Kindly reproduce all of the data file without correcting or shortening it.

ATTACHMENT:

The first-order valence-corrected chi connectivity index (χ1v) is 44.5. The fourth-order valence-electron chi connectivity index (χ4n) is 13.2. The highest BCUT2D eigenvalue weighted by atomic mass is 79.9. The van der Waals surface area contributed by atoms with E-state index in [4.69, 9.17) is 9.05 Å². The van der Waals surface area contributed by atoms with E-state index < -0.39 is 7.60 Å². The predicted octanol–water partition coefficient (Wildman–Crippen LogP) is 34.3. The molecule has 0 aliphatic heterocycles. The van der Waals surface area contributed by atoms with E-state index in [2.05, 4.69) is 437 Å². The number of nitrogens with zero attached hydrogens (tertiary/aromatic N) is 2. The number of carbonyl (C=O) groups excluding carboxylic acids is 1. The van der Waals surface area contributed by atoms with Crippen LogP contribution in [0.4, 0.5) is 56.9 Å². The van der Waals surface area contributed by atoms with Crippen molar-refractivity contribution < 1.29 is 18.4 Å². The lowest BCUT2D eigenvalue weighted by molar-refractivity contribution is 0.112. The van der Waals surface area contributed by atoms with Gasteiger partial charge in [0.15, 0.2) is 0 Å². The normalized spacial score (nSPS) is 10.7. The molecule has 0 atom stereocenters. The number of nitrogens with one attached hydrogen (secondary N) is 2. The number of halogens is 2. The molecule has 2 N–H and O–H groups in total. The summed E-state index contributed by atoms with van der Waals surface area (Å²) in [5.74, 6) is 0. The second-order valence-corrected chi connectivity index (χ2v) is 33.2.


The first-order valence-corrected chi connectivity index (χ1v) is 44.5. The fourth-order valence-electron chi connectivity index (χ4n) is 13.2. The highest BCUT2D eigenvalue weighted by atomic mass is 79.9. The van der Waals surface area contributed by atoms with E-state index in [4.69, 9.17) is 9.05 Å². The van der Waals surface area contributed by atoms with E-state index < -0.39 is 7.60 Å². The predicted octanol–water partition coefficient (Wildman–Crippen LogP) is 34.3. The molecule has 0 aliphatic heterocycles. The van der Waals surface area contributed by atoms with E-state index in [2.05, 4.69) is 437 Å². The number of nitrogens with zero attached hydrogens (tertiary/aromatic N) is 2. The number of carbonyl (C=O) groups excluding carboxylic acids is 1. The van der Waals surface area contributed by atoms with Crippen LogP contribution in [0.4, 0.5) is 56.9 Å². The van der Waals surface area contributed by atoms with Crippen molar-refractivity contribution < 1.29 is 18.4 Å². The lowest BCUT2D eigenvalue weighted by molar-refractivity contribution is 0.112. The van der Waals surface area contributed by atoms with Gasteiger partial charge in [0.15, 0.2) is 0 Å². The normalized spacial score (nSPS) is 10.7. The molecule has 0 atom stereocenters. The number of nitrogens with one attached hydrogen (secondary N) is 2. The number of halogens is 2. The molecule has 2 N–H and O–H groups in total. The summed E-state index contributed by atoms with van der Waals surface area (Å²) in [5.74, 6) is 0. The second-order valence-corrected chi connectivity index (χ2v) is 33.2.